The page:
So where else to set a Western historical romance but Nebraska?


Indeed much of it has to do with godson Nathan, my kids’ close friend. Just as California born and bred as I am, he spent every summer since age two on his grandparents’ farm in P.C. And after getting his degree in agriculture a few years ago at a California university, he put down his own roots in the ancestral stomping grounds.   

nebraska-wedding-church1Soon he fell in love with a local P.C. girl. That meant a wedding. I was invited. I went. Back to Nebraska. And once again, I was hooked.  For five more days of my life, I got to be a cornhusker again. Oh goodness. I rode a tractor and admired cornfields. Saw an hours-old calf. Explored historic cemeteries.                                            

tanya-cornfirldAnd loved every minute of it.


Back home, Nate’s love story still lived in my head. When it came time to pick a setting for Minda and her cowboy, I knew I’d found the Mother Lode. Perhaps I should say bumper crop.  Tractor


Well, we all know Minda and her cowboy have a happy ending. How about that Platte Center bride and groom?



 Doing great! Nate farms for a large agribusiness, and they’ve set up house in the historic farmhouse built by his great-great-grandparents on the five acres left from a section of farmland. I suggested to Nate he use those five acres for an animal sanctuary and boutique crops such as blackberries and herbs. He just shook his head and said, This is Nebraska, Tanya. Not California.ommh-alternate-view-no-snow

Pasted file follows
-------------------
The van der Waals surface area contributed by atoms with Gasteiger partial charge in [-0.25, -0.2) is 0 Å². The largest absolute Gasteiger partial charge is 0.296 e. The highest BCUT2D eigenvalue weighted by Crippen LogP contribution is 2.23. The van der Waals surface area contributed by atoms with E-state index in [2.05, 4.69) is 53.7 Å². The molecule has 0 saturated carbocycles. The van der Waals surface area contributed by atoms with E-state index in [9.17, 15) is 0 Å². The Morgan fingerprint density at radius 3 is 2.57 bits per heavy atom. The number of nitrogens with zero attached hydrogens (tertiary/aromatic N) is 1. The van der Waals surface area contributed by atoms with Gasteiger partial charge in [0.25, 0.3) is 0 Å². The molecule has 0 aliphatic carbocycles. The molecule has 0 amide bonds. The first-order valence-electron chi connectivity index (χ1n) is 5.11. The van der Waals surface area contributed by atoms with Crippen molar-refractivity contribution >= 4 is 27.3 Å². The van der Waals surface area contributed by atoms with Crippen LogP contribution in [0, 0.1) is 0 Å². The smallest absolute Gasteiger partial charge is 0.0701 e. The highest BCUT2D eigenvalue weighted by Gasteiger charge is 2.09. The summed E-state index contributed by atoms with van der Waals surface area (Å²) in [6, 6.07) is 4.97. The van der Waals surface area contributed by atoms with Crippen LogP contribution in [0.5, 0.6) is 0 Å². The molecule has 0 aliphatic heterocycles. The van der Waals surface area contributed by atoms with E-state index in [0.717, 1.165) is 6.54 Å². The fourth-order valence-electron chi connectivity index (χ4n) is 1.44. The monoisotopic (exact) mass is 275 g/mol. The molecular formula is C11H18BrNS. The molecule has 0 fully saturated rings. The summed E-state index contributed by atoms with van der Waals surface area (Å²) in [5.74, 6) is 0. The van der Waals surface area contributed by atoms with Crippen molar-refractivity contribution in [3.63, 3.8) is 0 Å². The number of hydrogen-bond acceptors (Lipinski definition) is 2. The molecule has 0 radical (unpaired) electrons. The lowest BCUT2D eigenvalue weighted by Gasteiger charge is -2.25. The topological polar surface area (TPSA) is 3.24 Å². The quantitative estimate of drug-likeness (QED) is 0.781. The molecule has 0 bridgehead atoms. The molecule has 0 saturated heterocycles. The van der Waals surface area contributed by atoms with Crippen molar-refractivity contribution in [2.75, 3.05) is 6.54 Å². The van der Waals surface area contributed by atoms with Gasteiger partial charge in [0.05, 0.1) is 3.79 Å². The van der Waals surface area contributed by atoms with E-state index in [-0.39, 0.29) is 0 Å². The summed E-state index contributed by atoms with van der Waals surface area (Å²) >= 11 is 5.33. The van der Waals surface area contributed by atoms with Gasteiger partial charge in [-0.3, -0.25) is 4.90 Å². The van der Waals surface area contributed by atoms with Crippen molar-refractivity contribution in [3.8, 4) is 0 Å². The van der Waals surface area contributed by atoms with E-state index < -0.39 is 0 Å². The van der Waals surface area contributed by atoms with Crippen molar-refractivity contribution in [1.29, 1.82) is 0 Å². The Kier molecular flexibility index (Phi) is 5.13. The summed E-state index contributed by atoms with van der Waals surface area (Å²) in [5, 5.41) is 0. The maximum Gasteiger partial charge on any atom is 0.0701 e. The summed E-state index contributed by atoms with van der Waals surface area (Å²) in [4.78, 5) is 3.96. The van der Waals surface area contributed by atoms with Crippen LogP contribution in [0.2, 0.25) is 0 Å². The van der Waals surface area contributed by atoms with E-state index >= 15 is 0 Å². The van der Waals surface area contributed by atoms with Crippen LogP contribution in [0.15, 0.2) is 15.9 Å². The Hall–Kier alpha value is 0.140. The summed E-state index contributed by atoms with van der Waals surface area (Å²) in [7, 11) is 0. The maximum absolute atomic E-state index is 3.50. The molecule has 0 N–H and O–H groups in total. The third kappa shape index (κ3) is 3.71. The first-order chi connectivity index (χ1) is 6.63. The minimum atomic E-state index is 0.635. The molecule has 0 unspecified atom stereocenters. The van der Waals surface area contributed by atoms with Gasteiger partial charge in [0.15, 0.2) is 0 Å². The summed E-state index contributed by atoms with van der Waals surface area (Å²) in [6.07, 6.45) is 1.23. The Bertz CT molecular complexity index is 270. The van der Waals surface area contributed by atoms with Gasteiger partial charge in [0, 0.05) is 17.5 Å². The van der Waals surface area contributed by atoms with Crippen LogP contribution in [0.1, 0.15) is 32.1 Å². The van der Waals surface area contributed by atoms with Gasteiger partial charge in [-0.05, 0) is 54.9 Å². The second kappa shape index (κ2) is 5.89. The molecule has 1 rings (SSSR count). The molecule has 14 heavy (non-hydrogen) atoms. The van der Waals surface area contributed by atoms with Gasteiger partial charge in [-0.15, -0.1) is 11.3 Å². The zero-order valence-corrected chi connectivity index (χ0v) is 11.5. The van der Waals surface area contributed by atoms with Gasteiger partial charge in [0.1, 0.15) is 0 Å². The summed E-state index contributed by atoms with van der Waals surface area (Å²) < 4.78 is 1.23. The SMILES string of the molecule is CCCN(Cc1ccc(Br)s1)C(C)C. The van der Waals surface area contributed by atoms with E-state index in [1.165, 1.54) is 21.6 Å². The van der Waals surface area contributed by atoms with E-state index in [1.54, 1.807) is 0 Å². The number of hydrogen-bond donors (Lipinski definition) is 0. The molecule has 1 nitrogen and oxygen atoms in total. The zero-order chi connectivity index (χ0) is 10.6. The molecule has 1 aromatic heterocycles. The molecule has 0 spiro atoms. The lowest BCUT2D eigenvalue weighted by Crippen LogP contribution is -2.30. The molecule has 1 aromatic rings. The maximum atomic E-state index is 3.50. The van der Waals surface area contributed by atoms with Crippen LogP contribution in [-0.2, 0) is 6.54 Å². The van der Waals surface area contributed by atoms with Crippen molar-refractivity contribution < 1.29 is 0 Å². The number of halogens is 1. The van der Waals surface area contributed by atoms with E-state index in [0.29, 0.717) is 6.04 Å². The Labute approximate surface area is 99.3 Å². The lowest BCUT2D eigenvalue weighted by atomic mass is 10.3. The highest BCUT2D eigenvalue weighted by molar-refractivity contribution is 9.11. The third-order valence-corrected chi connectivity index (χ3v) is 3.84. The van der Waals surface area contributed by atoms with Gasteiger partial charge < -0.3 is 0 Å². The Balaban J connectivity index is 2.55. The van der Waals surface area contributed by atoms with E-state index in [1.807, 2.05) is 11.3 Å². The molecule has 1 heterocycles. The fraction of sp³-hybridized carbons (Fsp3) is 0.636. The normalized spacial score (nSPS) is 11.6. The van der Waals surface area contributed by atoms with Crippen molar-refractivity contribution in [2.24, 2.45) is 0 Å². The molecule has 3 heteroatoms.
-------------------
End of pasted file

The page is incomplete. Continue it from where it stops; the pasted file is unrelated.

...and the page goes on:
Oh, his junction’s got some fillies, too. A real new baby filly, and two little girls all his own.






Nate and his family plan on coming to California for our daughter’s wedding in August. That’s…hmmm 1500 miles. Same distance I traveled to his. Now today’s big question. How far have YOU ever traveled for a wedding?


P.s. I’ll be drawing a name today from all who post for a copy of Marrying Minda. 



P.p.s. I for one could seriously ride off into a sunset like this one! 


Click here to order:










  Click here…free download




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83 thoughts on “Marrying Minda…and a Real Nebraska Wedding”

    • Hi Jennie! Thanks fo stopping by this morning. I’m glad you liked the photos. Some Nate’s mom sent me, and the others, well, I have recently joined the 21st century and learned to scan!

  1. I can so relate to those Midwestern winters. I went to college in Wisconsin. BRRR! I get chilled just thinking about it.